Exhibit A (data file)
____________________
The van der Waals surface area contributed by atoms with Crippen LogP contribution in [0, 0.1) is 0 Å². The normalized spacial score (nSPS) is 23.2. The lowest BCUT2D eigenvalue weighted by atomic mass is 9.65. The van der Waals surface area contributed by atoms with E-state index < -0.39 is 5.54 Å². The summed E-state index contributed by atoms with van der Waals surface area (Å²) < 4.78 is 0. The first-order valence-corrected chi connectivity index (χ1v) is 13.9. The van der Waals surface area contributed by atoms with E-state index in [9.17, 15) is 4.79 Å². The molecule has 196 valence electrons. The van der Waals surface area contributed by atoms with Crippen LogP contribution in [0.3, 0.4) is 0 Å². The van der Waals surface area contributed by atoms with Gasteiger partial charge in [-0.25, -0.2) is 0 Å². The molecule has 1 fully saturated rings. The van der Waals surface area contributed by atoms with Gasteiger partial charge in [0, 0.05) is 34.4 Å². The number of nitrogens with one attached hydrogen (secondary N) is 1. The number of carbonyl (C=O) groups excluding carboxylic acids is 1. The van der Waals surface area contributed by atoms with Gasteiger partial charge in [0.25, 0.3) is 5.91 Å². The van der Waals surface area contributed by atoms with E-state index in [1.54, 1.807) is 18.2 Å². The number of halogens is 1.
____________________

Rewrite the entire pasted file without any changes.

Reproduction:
The van der Waals surface area contributed by atoms with Crippen LogP contribution in [0, 0.1) is 0 Å². The normalized spacial score (nSPS) is 23.2. The lowest BCUT2D eigenvalue weighted by atomic mass is 9.65. The van der Waals surface area contributed by atoms with E-state index < -0.39 is 5.54 Å². The summed E-state index contributed by atoms with van der Waals surface area (Å²) < 4.78 is 0. The first-order valence-corrected chi connectivity index (χ1v) is 13.9. The van der Waals surface area contributed by atoms with E-state index in [9.17, 15) is 4.79 Å². The molecule has 196 valence electrons. The van der Waals surface area contributed by atoms with Crippen LogP contribution in [0.3, 0.4) is 0 Å². The van der Waals surface area contributed by atoms with Gasteiger partial charge in [-0.25, -0.2) is 0 Å². The molecule has 1 fully saturated rings. The van der Waals surface area contributed by atoms with Gasteiger partial charge in [0, 0.05) is 34.4 Å². The number of nitrogens with one attached hydrogen (secondary N) is 1. The number of carbonyl (C=O) groups excluding carboxylic acids is 1. The van der Waals surface area contributed by atoms with Gasteiger partial charge in [0.25, 0.3) is 5.91 Å². The van der Waals surface area contributed by atoms with E-state index in [1.54, 1.807) is 18.2 Å². The number of halogens is 1.